As the auto industry plans more electric cars in higher volumes for the 2020s, one of the great debates is whether they will need to be designed from the ground up solely for battery power.
Doing so allows designers to offer larger cabins due to the more compact drive motors and electronics.
One of the best examples of that idea is the upcoming Jaguar I-Pace electric SUV.
The I-Pace design is clearly that of a Jaguar, but its proportions include a shorter nose and longer cabin than would be possible in a gasoline-powered crossover of the same shape and footprint.
VW Group has decided its future electric vehicles will all be built on a dedicated architecture known as MEB, with the first one—the Volkswagen ID hatchback—going into production late next year.
But BMW is going against the flow, following a radical 2016 restructuring of its future electric-car lineup for 2019 and thereafter.
The company believes that the next generations of its two core platforms can serve equally well for vehicles powered by engines—with or without plug-in hybrid capability—and those running exclusively on energy stored in a large underfloor battery pack.
One platform is the next version of the FAAR front-wheel-drive platform that underpins today's Mini Cooper range and BMW X1 small crossover. It now offers all-wheel drive either via mechanical drive or using a rear electric motor.
The other is the CLAR architecture first used for the latest 7-Series and 5-Series large sedans, which has been "re-engineered to accommodate combustion, hybrid, and EV drivetrains," according to Car magazine in the U.K.
We sat down for a brief chat at last week's Detroit auto show with Stefan Juraschek, the head of BMW's Electric Powertrain group. He's a man deeply enmeshed in the plug-in electric vehicles that BMW will launch over the next two to 10 years.
He declined to answer a number of the questions we asked, including the structural specifics of how future vehicles would vary.
But he confirmed BMW believes its two architectures—in the form of "modular kits" of components—are fully capable of serving both cars with powerful engines and those with large battery packs and more compact electric drive motors.
2017 BMW i3 and 2017 BMW i8
Summarizing the conversation, Juraschek's points included:
- The BMW i3 and i8 launched for 2014 were cutting-edge for their time, but the company has learned a great deal about real-world use of electric cars since then
- Its modular architecture kits, under development for three years now, will underpin every vehicle it makes for the next 10 years
- BMW now has "confidence for the future" that its "modular kit" of components provides a "whole bandwidth of architectures" suitable for everything from battery-electric cars to plug-in hybrids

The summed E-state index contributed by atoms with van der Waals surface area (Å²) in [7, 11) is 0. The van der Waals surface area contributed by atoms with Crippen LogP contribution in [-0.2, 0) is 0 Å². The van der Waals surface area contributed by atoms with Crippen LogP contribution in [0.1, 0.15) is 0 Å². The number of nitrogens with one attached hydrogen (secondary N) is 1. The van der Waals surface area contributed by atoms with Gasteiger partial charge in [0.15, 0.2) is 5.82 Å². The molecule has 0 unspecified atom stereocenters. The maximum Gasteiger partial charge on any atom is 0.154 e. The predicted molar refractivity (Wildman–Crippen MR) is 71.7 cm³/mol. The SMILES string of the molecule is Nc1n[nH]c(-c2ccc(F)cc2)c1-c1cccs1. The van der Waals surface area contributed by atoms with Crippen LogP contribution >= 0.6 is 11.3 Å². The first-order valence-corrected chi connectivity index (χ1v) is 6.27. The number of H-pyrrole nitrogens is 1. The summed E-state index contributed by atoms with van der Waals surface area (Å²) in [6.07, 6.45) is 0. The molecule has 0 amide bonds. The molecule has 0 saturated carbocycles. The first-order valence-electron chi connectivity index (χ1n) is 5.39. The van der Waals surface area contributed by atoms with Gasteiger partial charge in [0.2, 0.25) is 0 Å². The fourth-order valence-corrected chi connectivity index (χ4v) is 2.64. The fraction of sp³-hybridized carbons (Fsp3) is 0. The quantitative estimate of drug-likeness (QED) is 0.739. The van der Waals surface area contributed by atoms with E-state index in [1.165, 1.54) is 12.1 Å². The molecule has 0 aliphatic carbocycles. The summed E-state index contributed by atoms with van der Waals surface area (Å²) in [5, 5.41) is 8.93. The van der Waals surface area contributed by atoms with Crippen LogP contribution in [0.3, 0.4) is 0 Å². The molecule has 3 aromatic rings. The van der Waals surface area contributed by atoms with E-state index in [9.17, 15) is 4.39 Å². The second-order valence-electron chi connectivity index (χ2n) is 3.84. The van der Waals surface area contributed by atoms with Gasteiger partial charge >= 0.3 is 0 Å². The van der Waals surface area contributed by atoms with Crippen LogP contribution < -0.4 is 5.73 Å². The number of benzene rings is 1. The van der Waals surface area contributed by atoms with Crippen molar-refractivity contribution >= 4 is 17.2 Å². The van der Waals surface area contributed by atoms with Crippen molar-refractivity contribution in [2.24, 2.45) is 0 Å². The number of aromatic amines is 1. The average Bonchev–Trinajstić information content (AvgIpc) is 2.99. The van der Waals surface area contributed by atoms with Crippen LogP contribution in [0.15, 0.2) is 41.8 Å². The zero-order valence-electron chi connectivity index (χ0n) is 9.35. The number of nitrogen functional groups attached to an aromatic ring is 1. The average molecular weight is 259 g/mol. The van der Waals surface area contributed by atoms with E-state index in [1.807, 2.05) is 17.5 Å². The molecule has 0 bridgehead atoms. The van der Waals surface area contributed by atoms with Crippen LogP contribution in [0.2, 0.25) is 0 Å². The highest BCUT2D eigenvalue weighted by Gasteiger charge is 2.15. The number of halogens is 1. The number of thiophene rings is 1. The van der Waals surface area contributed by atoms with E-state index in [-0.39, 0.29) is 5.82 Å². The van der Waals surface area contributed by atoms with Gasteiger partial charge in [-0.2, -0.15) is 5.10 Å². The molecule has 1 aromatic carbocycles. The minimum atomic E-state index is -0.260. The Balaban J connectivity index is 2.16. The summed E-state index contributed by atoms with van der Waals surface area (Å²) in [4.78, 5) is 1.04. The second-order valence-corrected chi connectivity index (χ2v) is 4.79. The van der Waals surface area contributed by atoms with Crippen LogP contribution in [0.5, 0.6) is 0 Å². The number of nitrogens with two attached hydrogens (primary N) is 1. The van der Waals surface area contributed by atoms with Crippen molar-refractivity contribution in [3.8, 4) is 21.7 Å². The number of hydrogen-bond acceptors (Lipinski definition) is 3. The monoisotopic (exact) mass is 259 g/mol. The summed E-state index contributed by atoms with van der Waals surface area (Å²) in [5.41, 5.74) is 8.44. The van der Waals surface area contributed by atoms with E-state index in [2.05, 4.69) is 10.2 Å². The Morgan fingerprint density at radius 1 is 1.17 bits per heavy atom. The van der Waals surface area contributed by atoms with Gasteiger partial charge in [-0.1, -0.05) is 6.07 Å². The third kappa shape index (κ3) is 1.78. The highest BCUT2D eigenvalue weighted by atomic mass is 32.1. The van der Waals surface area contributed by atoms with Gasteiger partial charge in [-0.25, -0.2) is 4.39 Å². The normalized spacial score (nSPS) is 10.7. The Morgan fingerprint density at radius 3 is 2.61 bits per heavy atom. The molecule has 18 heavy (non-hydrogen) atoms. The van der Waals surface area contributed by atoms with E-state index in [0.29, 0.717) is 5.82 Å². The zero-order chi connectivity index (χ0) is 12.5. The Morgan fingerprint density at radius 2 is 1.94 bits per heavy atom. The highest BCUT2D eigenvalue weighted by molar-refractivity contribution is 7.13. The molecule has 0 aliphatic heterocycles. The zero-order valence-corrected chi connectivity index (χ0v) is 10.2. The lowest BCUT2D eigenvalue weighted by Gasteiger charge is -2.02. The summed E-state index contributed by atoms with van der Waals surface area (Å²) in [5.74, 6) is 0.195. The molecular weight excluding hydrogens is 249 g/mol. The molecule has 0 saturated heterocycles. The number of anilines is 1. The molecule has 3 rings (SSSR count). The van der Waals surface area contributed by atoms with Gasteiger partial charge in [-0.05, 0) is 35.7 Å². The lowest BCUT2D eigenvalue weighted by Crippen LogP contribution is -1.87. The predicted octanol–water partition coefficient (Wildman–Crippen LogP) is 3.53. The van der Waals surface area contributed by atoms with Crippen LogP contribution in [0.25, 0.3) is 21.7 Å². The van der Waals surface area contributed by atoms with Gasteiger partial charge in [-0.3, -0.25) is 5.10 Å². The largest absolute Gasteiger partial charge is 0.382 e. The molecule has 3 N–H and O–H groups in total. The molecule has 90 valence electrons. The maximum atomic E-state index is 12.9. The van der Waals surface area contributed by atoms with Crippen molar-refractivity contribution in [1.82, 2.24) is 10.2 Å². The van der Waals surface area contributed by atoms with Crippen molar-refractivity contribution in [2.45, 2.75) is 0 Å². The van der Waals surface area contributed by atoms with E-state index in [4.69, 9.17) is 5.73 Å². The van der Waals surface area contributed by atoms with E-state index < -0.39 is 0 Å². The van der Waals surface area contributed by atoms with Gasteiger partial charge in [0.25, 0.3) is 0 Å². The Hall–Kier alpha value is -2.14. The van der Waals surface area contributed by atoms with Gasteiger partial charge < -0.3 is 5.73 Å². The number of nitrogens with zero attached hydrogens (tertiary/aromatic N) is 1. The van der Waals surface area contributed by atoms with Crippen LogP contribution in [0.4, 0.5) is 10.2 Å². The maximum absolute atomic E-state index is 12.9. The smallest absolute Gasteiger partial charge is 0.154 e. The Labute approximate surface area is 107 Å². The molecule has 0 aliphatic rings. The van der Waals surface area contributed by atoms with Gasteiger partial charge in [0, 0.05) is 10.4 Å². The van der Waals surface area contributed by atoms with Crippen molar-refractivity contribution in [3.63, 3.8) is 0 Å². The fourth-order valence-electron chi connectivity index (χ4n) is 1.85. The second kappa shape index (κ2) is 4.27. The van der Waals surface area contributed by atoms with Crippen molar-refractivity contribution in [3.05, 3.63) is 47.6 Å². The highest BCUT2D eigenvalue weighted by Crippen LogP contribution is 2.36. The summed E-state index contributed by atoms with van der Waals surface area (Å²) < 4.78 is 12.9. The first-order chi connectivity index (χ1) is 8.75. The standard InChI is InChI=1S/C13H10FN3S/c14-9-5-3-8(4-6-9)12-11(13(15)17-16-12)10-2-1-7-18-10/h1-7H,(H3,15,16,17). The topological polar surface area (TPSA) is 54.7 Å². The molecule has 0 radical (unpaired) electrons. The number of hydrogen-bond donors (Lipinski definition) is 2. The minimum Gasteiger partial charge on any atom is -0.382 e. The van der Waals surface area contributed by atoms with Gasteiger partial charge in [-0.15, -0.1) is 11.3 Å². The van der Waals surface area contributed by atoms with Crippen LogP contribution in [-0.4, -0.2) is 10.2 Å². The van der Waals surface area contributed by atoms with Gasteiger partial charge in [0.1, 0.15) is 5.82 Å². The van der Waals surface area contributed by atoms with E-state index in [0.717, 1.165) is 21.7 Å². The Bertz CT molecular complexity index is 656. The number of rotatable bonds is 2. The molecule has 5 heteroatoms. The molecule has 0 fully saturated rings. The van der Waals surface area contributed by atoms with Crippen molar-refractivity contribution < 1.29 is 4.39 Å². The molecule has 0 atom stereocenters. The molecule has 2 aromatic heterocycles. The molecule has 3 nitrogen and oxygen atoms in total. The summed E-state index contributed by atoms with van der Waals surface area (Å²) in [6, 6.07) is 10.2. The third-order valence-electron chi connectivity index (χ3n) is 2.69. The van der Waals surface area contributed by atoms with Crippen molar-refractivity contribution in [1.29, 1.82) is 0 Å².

Juraschek's points continue on the following page.
2018 BMW i3, 2017 Frankfurt Motor Show
He also said:
- The company has "answered the questions" it had about architectures that provide the "best compromise for the body-in-white," which will be both "scalable and flexible for the future"
- One key factor is the need to keep similar driving positions among cars with different powertrains, to maintain the BMW brand personality—despite thick underfloor battery packs that alter the proportions of vehicles
- Future plug-in hybrid BMWs will evolve toward what he sees as the optimal electric range of 60 to 80 km (35 to 50 miles), a number based on real-life driving data accumulated since 2009
- Future electric cars still depend on future battery technology and capacity, which BMW sees improving at 5 to 6 percent a year
- No fundamental hurdles exist, just the "hard work" to produce a more "highly integrated drivetrain" that costs less and provides greater capabilities to drivers
- The company says it now has "the right module architecture," with fewer interconnects, to take its battery packs well into the future
Mini Electric concept, 2017 Frankfurt auto show
- DC fast charging for highways must and will move to rates of 350 kilowatts, but 50 kw is sufficient for urban use and most daily driving
- BMW remains conscious and aware of "360-degree sustainability," which is to say not just the carbon footprint of driving the vehicles but also their manufacturing and components (carbon fiber is highly energy-intensive to make)
The next plug-in electric vehicles expected to emerge from BMW are an all-electric Mini Cooper for 2019, and an electric version of the latest BMW X3 compact crossover utility vehicle for 2020.